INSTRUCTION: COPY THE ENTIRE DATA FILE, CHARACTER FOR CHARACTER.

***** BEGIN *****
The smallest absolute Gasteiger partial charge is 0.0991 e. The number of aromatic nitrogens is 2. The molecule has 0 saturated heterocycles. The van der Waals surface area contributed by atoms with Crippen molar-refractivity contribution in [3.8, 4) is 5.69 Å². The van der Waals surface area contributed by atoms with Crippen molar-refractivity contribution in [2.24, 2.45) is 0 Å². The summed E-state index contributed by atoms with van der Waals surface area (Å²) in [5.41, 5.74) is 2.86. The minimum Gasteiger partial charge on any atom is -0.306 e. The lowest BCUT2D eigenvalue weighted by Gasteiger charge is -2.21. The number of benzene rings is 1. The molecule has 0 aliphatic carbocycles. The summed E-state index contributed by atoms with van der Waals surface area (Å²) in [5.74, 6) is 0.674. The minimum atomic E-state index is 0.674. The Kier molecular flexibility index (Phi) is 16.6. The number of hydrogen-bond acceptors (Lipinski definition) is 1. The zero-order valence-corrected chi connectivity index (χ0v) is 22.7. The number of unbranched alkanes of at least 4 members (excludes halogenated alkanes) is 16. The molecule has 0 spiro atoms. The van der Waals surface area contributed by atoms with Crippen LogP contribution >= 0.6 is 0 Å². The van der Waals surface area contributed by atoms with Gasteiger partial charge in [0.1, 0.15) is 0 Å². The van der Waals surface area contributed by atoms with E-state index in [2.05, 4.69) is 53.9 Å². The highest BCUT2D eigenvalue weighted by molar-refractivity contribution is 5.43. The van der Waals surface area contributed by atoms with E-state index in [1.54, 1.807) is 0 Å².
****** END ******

The smallest absolute Gasteiger partial charge is 0.0991 e. The number of aromatic nitrogens is 2. The molecule has 0 saturated heterocycles. The van der Waals surface area contributed by atoms with Crippen molar-refractivity contribution in [3.8, 4) is 5.69 Å². The van der Waals surface area contributed by atoms with Crippen molar-refractivity contribution in [2.24, 2.45) is 0 Å². The summed E-state index contributed by atoms with van der Waals surface area (Å²) in [5.41, 5.74) is 2.86. The minimum Gasteiger partial charge on any atom is -0.306 e. The lowest BCUT2D eigenvalue weighted by Gasteiger charge is -2.21. The number of benzene rings is 1. The molecule has 0 aliphatic carbocycles. The summed E-state index contributed by atoms with van der Waals surface area (Å²) in [5.74, 6) is 0.674. The minimum atomic E-state index is 0.674. The Kier molecular flexibility index (Phi) is 16.6. The number of hydrogen-bond acceptors (Lipinski definition) is 1. The zero-order valence-corrected chi connectivity index (χ0v) is 22.7. The number of unbranched alkanes of at least 4 members (excludes halogenated alkanes) is 16. The molecule has 0 spiro atoms. The van der Waals surface area contributed by atoms with Crippen LogP contribution >= 0.6 is 0 Å². The van der Waals surface area contributed by atoms with Gasteiger partial charge in [0.1, 0.15) is 0 Å². The van der Waals surface area contributed by atoms with E-state index in [2.05, 4.69) is 53.9 Å². The highest BCUT2D eigenvalue weighted by molar-refractivity contribution is 5.43. The van der Waals surface area contributed by atoms with E-state index in [1.54, 1.807) is 0 Å².